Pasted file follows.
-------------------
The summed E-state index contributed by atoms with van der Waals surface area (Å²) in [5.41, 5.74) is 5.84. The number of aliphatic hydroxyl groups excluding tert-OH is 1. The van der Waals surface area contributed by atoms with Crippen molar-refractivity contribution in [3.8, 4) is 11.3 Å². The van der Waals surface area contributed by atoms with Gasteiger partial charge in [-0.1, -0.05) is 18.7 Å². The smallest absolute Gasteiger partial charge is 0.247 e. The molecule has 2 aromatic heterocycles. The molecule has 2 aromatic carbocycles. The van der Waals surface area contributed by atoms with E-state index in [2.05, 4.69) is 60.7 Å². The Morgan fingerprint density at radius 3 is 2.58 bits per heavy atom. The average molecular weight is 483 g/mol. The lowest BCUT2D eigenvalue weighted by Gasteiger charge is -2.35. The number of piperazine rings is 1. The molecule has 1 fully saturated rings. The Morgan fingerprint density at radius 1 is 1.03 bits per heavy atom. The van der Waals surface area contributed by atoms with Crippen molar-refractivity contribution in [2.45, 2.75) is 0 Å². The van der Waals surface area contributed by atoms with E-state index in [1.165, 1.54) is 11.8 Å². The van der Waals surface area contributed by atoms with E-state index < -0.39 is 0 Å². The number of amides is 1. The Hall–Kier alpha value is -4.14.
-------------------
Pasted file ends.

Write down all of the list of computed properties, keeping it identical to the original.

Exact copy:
The summed E-state index contributed by atoms with van der Waals surface area (Å²) in [5.41, 5.74) is 5.84. The number of aliphatic hydroxyl groups excluding tert-OH is 1. The van der Waals surface area contributed by atoms with Crippen molar-refractivity contribution in [3.8, 4) is 11.3 Å². The van der Waals surface area contributed by atoms with Gasteiger partial charge in [-0.1, -0.05) is 18.7 Å². The smallest absolute Gasteiger partial charge is 0.247 e. The molecule has 2 aromatic heterocycles. The molecule has 2 aromatic carbocycles. The van der Waals surface area contributed by atoms with E-state index in [2.05, 4.69) is 60.7 Å². The Morgan fingerprint density at radius 3 is 2.58 bits per heavy atom. The average molecular weight is 483 g/mol. The lowest BCUT2D eigenvalue weighted by Gasteiger charge is -2.35. The number of piperazine rings is 1. The molecule has 1 fully saturated rings. The Morgan fingerprint density at radius 1 is 1.03 bits per heavy atom. The van der Waals surface area contributed by atoms with Crippen molar-refractivity contribution in [2.45, 2.75) is 0 Å². The van der Waals surface area contributed by atoms with E-state index in [1.165, 1.54) is 11.8 Å². The van der Waals surface area contributed by atoms with E-state index < -0.39 is 0 Å². The number of amides is 1. The Hall–Kier alpha value is -4.14.